He does not tell us to sit down in a place in the middle, nor in one of the last, but in the last; that is, we ought to have such an opinion of ourselves that we must esteem ourselves inferior to all, as St. Bernard exclaims:
“That thou shouldest take thy seat alone and least of all, not only not putting thyself before others, but not even daring to compare thyself with others.”
The reason is that you do not know but that those whom you deem inferior to yourself, and above whom you exalt yourself, may not be far more dear to God and be placed hereafter at the right hand of the Highest.
The truly humble man believes that everyone is better than himself, and that he is the worst of all. But are you really humble like this in your own opinion?
You easily compare yourself with this one and that one, but to how many do you not prefer yourself with the pride of the Pharisee: “I am not as the rest of men” (Luke 18:11).
When you prefer yourself to others, it often seems as if you speak with a certain humility and modesty, saying, “By the grace of God, I have not the vices of such a one: By the grace of God I have not committed so many grievous sins as such a one.”
But is it really true that you recognize that you owe all this to the grace of God and that you give Him the glory rather than to yourself?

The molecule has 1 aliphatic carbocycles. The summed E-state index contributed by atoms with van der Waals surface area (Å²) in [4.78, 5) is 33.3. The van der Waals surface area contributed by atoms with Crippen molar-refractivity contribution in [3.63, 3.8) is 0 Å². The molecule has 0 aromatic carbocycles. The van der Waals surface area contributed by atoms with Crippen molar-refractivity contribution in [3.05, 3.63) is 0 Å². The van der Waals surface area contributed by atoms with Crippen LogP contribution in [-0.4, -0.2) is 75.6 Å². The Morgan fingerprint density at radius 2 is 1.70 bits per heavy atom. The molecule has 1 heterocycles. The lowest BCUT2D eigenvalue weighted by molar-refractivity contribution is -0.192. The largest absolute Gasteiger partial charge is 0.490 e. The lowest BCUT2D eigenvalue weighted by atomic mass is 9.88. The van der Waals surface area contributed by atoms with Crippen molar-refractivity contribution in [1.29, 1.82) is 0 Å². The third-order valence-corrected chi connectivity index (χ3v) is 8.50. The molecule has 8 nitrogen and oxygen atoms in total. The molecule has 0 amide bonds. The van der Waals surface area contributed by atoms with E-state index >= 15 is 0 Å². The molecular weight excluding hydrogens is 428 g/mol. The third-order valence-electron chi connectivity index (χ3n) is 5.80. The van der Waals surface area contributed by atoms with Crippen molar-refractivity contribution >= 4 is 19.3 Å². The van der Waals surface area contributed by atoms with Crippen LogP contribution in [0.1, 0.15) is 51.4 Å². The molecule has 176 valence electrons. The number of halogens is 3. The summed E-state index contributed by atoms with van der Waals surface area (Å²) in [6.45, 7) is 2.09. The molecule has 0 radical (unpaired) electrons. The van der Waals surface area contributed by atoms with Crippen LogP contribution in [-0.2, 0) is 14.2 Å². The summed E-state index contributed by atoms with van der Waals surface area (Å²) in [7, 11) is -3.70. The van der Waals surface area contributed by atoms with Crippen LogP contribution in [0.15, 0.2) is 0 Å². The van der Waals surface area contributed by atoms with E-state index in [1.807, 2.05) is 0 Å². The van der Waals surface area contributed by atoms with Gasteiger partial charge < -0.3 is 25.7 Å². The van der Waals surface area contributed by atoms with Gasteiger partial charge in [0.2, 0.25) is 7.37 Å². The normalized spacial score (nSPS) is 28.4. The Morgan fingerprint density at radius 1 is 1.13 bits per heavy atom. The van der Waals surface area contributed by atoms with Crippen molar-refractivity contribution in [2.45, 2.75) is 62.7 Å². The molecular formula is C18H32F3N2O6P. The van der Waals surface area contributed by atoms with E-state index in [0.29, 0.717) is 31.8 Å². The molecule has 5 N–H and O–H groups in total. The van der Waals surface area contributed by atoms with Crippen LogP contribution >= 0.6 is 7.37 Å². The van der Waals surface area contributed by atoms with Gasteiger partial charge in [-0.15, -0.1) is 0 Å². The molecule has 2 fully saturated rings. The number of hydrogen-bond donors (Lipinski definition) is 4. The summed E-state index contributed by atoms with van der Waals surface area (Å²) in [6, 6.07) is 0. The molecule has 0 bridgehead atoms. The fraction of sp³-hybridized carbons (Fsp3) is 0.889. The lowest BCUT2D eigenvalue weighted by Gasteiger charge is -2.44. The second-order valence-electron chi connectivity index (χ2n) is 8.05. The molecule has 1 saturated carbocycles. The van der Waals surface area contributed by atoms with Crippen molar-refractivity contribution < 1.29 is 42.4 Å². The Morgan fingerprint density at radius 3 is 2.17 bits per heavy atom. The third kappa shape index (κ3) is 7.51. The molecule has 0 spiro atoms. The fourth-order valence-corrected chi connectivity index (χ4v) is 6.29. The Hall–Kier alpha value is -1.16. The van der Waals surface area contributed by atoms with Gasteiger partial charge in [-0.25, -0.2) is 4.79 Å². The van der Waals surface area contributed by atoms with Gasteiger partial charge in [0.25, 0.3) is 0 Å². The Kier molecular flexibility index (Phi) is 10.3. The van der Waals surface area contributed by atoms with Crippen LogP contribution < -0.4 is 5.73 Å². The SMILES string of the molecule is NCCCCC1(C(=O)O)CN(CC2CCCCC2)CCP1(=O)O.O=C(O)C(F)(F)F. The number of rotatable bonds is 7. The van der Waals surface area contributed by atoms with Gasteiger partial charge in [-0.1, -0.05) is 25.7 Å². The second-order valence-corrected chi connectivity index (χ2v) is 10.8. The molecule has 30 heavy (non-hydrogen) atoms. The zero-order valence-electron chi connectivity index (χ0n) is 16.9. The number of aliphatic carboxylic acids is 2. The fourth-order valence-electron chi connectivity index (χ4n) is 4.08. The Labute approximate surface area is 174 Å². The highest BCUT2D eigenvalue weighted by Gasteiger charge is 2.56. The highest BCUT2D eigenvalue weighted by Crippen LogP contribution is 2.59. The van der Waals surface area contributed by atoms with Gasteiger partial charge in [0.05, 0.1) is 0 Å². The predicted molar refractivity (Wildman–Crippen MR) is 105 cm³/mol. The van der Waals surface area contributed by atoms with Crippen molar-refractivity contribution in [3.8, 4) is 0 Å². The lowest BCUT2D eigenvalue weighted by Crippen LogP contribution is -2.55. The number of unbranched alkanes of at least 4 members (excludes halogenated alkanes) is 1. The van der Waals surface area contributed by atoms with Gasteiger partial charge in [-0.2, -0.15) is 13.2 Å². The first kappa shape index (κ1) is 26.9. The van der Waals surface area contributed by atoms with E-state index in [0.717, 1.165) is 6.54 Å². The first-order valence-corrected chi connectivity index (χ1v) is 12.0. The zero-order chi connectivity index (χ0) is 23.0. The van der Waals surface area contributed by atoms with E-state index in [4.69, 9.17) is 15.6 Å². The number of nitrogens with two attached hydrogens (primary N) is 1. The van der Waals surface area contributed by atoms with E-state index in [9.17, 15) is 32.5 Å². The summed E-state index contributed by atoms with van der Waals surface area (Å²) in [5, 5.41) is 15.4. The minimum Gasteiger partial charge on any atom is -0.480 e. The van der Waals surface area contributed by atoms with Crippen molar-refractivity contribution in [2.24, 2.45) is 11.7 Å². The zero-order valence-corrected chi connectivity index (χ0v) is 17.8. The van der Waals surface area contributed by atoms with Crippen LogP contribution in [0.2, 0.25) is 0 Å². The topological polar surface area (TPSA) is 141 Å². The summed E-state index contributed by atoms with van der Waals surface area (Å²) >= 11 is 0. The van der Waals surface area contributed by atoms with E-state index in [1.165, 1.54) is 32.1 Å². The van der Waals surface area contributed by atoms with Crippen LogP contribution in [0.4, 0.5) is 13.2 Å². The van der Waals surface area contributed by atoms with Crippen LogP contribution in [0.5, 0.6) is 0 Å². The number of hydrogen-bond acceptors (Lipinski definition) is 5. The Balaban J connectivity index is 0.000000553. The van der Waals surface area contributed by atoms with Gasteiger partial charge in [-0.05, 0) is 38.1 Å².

If you esteem yourself more highly than such a one, and if he in his turn esteems himself inferior to you, he is therefore humbler than you, and for that reason better.
If by the grace of God you are chaste, charitable and just, you must endeavor by that same grace to be humble as well. And how can you be humble if you have such an abundance of self-esteem, preferring yourself to others?
When St. Paul teaches us that in holy humility we must believe all others to be better than ourselves, he also teaches us the way to accomplish this, namely, not by considering the good we have in ourselves, but that which others have or may have: “each one not considering the things that are his own, but those that are others men’s” (Phil. 2:4).
Upon this St. Thomas founds this doctrine, that all the evil that is in man and is done by man comes from man, and that all the good that is in man and is done by man comes from God; and for four reasons he says that we may unhesitatingly affirm that everyone is better than we are.